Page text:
A retrospective, observational study was performed of 112 patients who underwent autologous haematopoietic stem cell transplantation (ASCT) to determine the relationship between CD34+ stem cell dose and neutrophil engraftment. Importantly, a novel approach to more accurately calculate time to neutrophil engraftment was employed. The results demonstrated that a higher CD34+ stem cell dose was associated with faster neutrophil recovery (P < 0.05). CD34+ stem cell dose using actual and ideal patient body weight were both equally predictive of neutrophil engraftment as were absolute and viable CD34+ measurements. The clinical implications for this relationship are limited with an increase in CD34+ stem cell dose by 1 × 10/kg reducing the neutrophil engraftment time by only 3 h and 50 min. The median time to neutrophil recovery was 217 h (9 days and 1 h) and this relatively early engraftment time may be related to an early initiation of granulocyte colony-stimulating factor (G-CSF) on day +1 post-transplant. Female patients engrafted 17 h faster than their male counterparts on multi-variate analysis (P < 0.05). Conditioning chemotherapy, bacteraemia, G-CSF dose/kg body weight and increasing age had no impact on time to neutrophil recovery.
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http://dx.doi.org/10.1016/j.transci.2018.05.031DOI Listing
August 2018

Efficacy and safety of nilotinib 300 mg twice daily in patients with chronic myeloid leukemia in chronic phase who are intolerant to prior tyrosine kinase inhibitors: Results from the Phase IIIb ENESTswift study.

Leuk Res 2018 04 21;67:109-115. Epub 2018 Feb 21.

Haematology Division, Royal Adelaide Hospital, University of Adelaide and South Australian Health and Medical Research Institute, Adelaide, Australia. Electronic address:

Background: Some patients receiving a tyrosine kinase inhibitor (TKI) for the first-line treatment of chronic phase chronic myeloid leukemia (CML-CP) experience intolerable adverse events. Management strategies include dose adjustments, interrupting or discontinuing therapy, or switching to an alternative TKI.

Methods: This multicenter, single-arm, Phase IIIb study included CML-CP patients intolerant of, but responsive to, first-line treatment with imatinib or dasatinib. All patients were switched to nilotinib 300 mg bid for up to 24 months. The primary endpoint was achievement of MR4.5 (BCR-ABL transcript level of ≤0.0032% on the International Scale) by 24 months.

Results: Twenty patients were enrolled in the study (16 imatinib-intolerant, 4 dasatinib-intolerant); which was halted early because of low recruitment. After the switch to nilotinib 300 mg bid, MR4.5 at any time point up to month 24 was achieved in 10 of 20 patients (50%) in the full analysis set. Of the non-hematological adverse events associated with intolerance to prior imatinib or dasatinib, 74% resolved within 12 weeks of switching to nilotinib 300 mg bid.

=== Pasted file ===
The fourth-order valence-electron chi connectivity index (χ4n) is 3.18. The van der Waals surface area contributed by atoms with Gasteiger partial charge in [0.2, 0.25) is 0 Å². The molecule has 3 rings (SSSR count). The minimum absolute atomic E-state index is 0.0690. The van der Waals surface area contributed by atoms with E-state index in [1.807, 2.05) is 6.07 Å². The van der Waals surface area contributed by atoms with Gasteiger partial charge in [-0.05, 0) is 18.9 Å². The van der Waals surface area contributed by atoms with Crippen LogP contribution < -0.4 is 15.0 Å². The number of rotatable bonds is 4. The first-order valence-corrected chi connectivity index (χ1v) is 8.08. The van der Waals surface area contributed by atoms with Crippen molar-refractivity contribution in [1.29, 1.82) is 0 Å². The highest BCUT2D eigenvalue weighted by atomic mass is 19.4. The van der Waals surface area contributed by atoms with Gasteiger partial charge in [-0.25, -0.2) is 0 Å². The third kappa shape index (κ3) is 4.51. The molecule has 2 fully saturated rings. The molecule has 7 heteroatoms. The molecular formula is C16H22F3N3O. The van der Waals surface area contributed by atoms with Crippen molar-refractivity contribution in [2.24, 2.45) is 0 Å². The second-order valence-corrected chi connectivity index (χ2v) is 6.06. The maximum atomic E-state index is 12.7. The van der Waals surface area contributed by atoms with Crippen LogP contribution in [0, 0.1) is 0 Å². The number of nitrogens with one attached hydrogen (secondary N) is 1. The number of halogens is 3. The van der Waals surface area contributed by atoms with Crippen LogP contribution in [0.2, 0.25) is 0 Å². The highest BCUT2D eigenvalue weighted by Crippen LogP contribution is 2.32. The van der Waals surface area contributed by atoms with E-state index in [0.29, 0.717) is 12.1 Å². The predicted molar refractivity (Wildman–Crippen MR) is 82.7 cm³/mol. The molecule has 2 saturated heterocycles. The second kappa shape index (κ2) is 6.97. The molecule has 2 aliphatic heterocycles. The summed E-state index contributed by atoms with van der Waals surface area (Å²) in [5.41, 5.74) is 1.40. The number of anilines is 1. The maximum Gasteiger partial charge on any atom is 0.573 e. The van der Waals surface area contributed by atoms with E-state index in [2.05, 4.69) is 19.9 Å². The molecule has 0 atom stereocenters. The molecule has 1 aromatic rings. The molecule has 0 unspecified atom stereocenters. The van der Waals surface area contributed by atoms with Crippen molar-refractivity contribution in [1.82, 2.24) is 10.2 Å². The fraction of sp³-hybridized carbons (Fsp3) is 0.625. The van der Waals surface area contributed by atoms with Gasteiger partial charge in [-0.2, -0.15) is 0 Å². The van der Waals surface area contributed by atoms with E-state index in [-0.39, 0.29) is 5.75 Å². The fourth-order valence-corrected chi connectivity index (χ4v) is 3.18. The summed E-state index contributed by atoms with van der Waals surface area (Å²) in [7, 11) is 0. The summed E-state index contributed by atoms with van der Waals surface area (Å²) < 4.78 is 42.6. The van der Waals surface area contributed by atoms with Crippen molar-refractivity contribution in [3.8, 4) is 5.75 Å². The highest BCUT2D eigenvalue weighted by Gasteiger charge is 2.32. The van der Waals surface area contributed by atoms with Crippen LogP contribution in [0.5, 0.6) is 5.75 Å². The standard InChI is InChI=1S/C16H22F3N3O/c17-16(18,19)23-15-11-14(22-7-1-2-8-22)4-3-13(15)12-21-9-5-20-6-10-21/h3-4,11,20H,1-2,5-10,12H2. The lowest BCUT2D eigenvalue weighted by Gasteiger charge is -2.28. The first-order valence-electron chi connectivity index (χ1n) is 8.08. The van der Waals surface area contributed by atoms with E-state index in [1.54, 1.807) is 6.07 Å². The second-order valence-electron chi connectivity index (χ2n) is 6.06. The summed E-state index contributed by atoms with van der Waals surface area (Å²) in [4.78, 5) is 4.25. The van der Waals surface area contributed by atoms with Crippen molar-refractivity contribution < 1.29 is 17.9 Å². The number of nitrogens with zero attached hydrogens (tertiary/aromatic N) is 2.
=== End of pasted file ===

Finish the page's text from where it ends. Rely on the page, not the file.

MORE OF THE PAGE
Conclusion: Nilotinib 300 mg bid shows minimal cross intolerance in patients with CML-CP who have prior toxicities to other TKIs and can lead to deep molecular responses.
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http://dx.doi.org/10.1016/j.leukres.2018.02.013DOI Listing
April 2018

FLT3-ITD positive acute myeloid leukemia: A retrospective analysis of the role of allogeneic transplant and allelic ratio in patient management.

Asia Pac J Clin Oncol 2018 Dec 31;14(6):426-430. Epub 2018 Jan 31.

Cancer Care Services, Royal Brisbane and women's Hospital, Brisbane, Australia.

Aim: FMS-like tyrosine kinase 3-internal tandem duplication (FLT3-ITD) positive AML is associated with increased relapse risk and reduced overall survival (OS) compared to non-FLT3-mutated AML. The aim of this study was to evaluate the impact of allelic ratio and allogeneic transplant on outcomes in FLT3-ITD+ AML.

Methods: A retrospective study across five centers in Queensland, Australia, was conducted to examine survival outcomes and impact of FLT3-ITD allelic ratio and allograft.

Results: Seventy-one patients were included in the study. OS was significantly better for patients who were able to be allografted in first complete remission (CR1; 50.1 months vs 8.5 months; P = 0.0002). We did not find allelic ratio to be predictive of outcome.

Conclusion: Transplantation in first complete remission is associated with improved outcomes for patients with FLT3+ AML. When feasible transplantation in CR1 is recommended. We do not currently recommend using allelic ratio to stratify risk unless this has been validated by local results.
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http://dx.doi.org/10.1111/ajco.12827DOI Listing
December 2018

Effects of intensive induction and consolidation chemotherapy with idarubicin and high dose cytarabine on minimal residual disease levels in newly diagnosed adult precursor-B acute lymphoblastic leukemia.

Contemp Clin Trials Commun 2016 Dec 22;4:9-13. Epub 2016 Jun 22.

Department of Haematology, Peter MacCallum Cancer Centre, University of Melbourne, Victoria, Australia.